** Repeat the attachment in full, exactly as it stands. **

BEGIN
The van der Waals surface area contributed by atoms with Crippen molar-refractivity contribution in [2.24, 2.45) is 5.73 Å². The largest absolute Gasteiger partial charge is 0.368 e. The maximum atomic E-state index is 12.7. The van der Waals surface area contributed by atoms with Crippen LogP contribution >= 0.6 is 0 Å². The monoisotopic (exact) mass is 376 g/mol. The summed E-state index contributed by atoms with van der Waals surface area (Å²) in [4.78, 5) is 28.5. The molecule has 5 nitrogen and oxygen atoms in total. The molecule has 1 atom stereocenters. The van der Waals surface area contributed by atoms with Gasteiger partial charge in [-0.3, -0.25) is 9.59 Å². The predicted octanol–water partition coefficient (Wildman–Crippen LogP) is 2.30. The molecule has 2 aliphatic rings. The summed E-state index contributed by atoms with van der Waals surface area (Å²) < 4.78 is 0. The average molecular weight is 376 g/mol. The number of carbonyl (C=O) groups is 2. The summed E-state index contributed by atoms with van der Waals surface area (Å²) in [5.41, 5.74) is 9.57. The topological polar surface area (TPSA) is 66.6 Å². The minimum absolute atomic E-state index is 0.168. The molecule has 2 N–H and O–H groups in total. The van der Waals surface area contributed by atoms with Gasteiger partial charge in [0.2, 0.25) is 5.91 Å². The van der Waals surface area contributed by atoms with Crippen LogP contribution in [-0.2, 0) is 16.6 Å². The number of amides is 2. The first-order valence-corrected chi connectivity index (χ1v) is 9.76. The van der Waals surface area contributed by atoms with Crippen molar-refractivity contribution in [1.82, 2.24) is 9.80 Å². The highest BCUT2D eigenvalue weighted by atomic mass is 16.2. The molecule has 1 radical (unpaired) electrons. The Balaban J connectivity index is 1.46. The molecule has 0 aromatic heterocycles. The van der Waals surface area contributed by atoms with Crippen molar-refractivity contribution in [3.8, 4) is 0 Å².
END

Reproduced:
The van der Waals surface area contributed by atoms with Crippen molar-refractivity contribution in [2.24, 2.45) is 5.73 Å². The largest absolute Gasteiger partial charge is 0.368 e. The maximum atomic E-state index is 12.7. The van der Waals surface area contributed by atoms with Crippen LogP contribution >= 0.6 is 0 Å². The monoisotopic (exact) mass is 376 g/mol. The summed E-state index contributed by atoms with van der Waals surface area (Å²) in [4.78, 5) is 28.5. The molecule has 5 nitrogen and oxygen atoms in total. The molecule has 1 atom stereocenters. The van der Waals surface area contributed by atoms with Gasteiger partial charge in [-0.3, -0.25) is 9.59 Å². The predicted octanol–water partition coefficient (Wildman–Crippen LogP) is 2.30. The molecule has 2 aliphatic rings. The summed E-state index contributed by atoms with van der Waals surface area (Å²) < 4.78 is 0. The average molecular weight is 376 g/mol. The number of carbonyl (C=O) groups is 2. The summed E-state index contributed by atoms with van der Waals surface area (Å²) in [5.41, 5.74) is 9.57. The topological polar surface area (TPSA) is 66.6 Å². The minimum absolute atomic E-state index is 0.168. The molecule has 2 N–H and O–H groups in total. The van der Waals surface area contributed by atoms with Gasteiger partial charge in [0.2, 0.25) is 5.91 Å². The van der Waals surface area contributed by atoms with Crippen LogP contribution in [-0.2, 0) is 16.6 Å². The number of amides is 2. The first-order valence-corrected chi connectivity index (χ1v) is 9.76. The van der Waals surface area contributed by atoms with Crippen molar-refractivity contribution in [1.82, 2.24) is 9.80 Å². The highest BCUT2D eigenvalue weighted by atomic mass is 16.2. The molecule has 1 radical (unpaired) electrons. The Balaban J connectivity index is 1.46. The molecule has 0 aromatic heterocycles. The van der Waals surface area contributed by atoms with Crippen molar-refractivity contribution in [3.8, 4) is 0 Å².